Spectrum’s Q&A with Brandon Stanton
Q: Did you initially expect for your project to have had the impact it has had? What was your reaction to its success?
A: I moved to New York City to start Humans of New York (HONY) so obviously I thought it had the potential to be something. You know my whole goal was to grow it large enough to where I could support myself and be an artist full-time. That was the ultimate goal and so I say anything beyond that was unexpected. I remember very early on, 10 new people liked the page everyday, I was interviewing 10 new people everyday and I remember doing math if that kept happening everyday I would have 10,000 fans. I remember thinking that was so many fans and that was a huge success and so that was kind of the scale of success I was looking at when I started. Growing into 25 million followers was far beyond what I imagined.
Q: Can you elaborate on where your idea to create Humans of New York came from?
A: Now that’s a 45-minute speech. The main thing I’m always saying is the idea for HONY was not this fully formed idea that I had and executed. That’s the most important thing: I always say that if I had waited for the idea for HONY, I would never have done HONY. It didn’t start with idea; it just started with me loving photography and me wanting to find a way to photograph all day long. My goal wasn’t for it to be this massive success. My goal was I wanted to figure out how to photograph all day long, pay my rent and eat. Through the process of doing that, I was out working every single day and I started to change my work one little bit at a time. I found out it was interesting to photograph people and even more interesting to stop people and ask for their photograph. Then I started adding captions. Then I started adding quotes. Quotes got longer and turned into interviews. It became more about the storytelling than just photography. The idea itself was very much a journey.
Q: How do you go about finding people with interesting stories?
A: It’s a lot of work. One, a lot of people say no. I would say that half the people I approach will allow me to take their picture and allow me to interview them, so that takes a long time. You know I’m also asking someone for about 45 minutes of their time and so it’s rare to find someone that’s willing to talk and who has the time to talk with you. And how do I choose people because the process takes so much time and the interviews take so much time – I’m normally looking for people who look like they have time. When I first started HONY, it was very much photography-centered. I was looking for colorful people, eccentric people but now it’s so much about the storytelling and the interviews. I’m looking for somebody who has time – that’s normally someone who is sitting on a bench or smoking a cigarette. That’s what I look for now.
Q: When you were a history major at the University of Georgia, what did you imagine yourself doing?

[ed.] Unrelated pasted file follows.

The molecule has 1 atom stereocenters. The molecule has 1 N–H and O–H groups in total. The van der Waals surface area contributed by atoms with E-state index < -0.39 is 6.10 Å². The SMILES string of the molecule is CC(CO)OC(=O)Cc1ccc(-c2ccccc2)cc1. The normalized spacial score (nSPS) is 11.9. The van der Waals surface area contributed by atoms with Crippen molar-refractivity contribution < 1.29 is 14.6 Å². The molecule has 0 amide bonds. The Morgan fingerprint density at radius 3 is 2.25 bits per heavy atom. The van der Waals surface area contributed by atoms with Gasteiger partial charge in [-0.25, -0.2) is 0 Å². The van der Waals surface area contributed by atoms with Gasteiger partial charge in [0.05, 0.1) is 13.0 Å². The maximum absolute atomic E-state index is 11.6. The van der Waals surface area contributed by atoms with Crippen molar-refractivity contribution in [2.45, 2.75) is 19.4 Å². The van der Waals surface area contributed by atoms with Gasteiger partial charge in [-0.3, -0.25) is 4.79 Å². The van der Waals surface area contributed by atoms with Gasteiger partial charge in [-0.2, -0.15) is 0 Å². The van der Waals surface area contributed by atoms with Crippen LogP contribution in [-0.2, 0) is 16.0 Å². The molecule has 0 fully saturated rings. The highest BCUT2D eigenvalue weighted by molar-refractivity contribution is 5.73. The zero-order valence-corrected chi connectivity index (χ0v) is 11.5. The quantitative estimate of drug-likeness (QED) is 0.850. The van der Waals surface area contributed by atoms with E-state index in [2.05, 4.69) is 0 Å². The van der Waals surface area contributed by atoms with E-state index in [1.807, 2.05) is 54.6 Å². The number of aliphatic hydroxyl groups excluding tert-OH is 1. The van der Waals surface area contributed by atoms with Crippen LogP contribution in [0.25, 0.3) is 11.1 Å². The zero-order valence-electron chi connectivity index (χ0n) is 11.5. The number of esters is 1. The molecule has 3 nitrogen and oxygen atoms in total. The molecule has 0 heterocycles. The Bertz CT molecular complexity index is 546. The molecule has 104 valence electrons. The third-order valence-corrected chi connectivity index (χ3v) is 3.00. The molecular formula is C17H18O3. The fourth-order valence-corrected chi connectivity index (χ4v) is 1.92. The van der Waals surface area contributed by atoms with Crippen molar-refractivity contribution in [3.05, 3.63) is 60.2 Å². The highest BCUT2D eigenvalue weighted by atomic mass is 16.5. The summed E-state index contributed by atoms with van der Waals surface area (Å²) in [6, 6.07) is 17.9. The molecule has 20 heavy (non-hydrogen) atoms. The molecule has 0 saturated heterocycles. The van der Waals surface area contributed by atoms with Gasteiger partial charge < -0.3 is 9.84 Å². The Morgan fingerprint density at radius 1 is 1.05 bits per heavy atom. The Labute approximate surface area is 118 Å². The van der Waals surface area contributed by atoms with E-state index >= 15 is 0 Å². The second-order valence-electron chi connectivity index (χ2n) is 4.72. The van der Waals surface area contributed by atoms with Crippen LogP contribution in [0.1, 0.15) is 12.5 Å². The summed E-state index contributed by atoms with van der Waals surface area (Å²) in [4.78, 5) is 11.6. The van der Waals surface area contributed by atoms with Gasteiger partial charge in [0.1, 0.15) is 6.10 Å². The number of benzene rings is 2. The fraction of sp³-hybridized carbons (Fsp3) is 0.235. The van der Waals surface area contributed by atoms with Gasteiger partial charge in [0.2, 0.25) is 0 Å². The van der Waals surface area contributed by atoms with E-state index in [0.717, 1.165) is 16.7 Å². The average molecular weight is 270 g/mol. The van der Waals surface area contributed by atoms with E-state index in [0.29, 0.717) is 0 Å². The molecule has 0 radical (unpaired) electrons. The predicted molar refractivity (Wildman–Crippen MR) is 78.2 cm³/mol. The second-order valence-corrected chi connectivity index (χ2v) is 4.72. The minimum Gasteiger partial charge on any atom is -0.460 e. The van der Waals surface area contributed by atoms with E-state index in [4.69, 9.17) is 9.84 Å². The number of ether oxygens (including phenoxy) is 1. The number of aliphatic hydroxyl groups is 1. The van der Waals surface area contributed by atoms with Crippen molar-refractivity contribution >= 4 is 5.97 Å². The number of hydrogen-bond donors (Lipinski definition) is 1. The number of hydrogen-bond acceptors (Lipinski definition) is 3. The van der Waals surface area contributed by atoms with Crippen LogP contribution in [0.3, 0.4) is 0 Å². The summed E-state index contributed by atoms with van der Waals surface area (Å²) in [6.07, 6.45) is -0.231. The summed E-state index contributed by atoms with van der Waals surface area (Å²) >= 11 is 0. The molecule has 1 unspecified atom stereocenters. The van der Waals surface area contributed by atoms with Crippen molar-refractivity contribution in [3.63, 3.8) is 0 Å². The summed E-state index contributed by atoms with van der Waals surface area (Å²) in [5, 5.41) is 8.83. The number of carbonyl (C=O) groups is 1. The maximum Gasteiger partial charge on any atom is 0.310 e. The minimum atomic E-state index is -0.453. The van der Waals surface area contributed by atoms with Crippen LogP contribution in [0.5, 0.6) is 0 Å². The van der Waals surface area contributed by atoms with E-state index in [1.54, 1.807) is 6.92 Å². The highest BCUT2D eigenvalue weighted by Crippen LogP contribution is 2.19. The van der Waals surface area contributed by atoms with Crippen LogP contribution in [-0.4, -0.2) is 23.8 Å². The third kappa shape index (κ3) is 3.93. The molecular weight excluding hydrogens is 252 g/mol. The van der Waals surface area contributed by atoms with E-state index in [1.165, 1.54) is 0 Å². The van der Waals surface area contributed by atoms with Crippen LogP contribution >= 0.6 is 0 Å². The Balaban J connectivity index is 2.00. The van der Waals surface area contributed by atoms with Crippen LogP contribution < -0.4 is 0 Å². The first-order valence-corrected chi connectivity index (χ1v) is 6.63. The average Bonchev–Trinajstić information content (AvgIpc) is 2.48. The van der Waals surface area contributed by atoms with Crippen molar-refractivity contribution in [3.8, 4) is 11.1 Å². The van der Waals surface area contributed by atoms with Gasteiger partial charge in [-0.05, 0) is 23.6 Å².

A: I didn’t know. I just knew I enjoyed history. I was a business major and I flunked out of school and then I got my grades back up and I was going back into the major and I was like ‘Well I don’t want to flunk out again,’ so I might as well choose something I’m interested in. I loved history at the time and so I chose history because it fascinated me so much. As my senior year started coming to an end, I started to think about what I was going to do with it. I thought about law school and then I got very fortunate. A friend of mine who had a job in finance in Chicago offered me an interview with this firm, which is how I started trading bonds for years. So yeah, I didn’t really know at that point.
Q: Which story have you heard that was most moving and stood out to you?
A: I would say the Pediatric Cancer Series was the one that really shook me the most. A couple of stories within that were just brutal. One, which was a mother who lost her child, told me that story. Those were the ones that were probably the saddest.
Q: What has been the biggest obstacle of your life and career and how did you overcome it?
A: My biggest obstacle would be flunking out of college, I paid my own way through community college and then I went back and I made straight A’s. That was probably the moment that I hit the bottom when I was 21-years-old and I flunked out of school and I didn’t know what I was going to do. But even that is something I hesitate to describe as a major obstacle because having interviewed 10,000 people I know there’s people out there who have had a lot worse things happen to them than flunking out of school. I feel almost selfish for describing it as a major obstacle because I’ve been very blessed.
Q: In what way would you say this project has impacted you most?
A: When I first started HONY, I remember how terrified I was to approach people and I didn’t even think that people would let a stranger take their photograph. That did not seem like anything someone would be allowed to do. ‘Can I take your photo? I don’t know you but yes.’ Now fast-forward several years later, I’m walking up to people almost with the expectation that not only will they allow me to take their photograph but in a very short amount of time we will be talking about very personal matters. I found there’s almost no question people won’t answer you know, if you ask them in a genuine tone and in a very interested way. So I think that’s been the biggest lesson for me is how willing people are to share if somebody takes an interest.
Hannah Stein is the co-senior news editor and can be reached at Hannah.firstname.lastname@example.org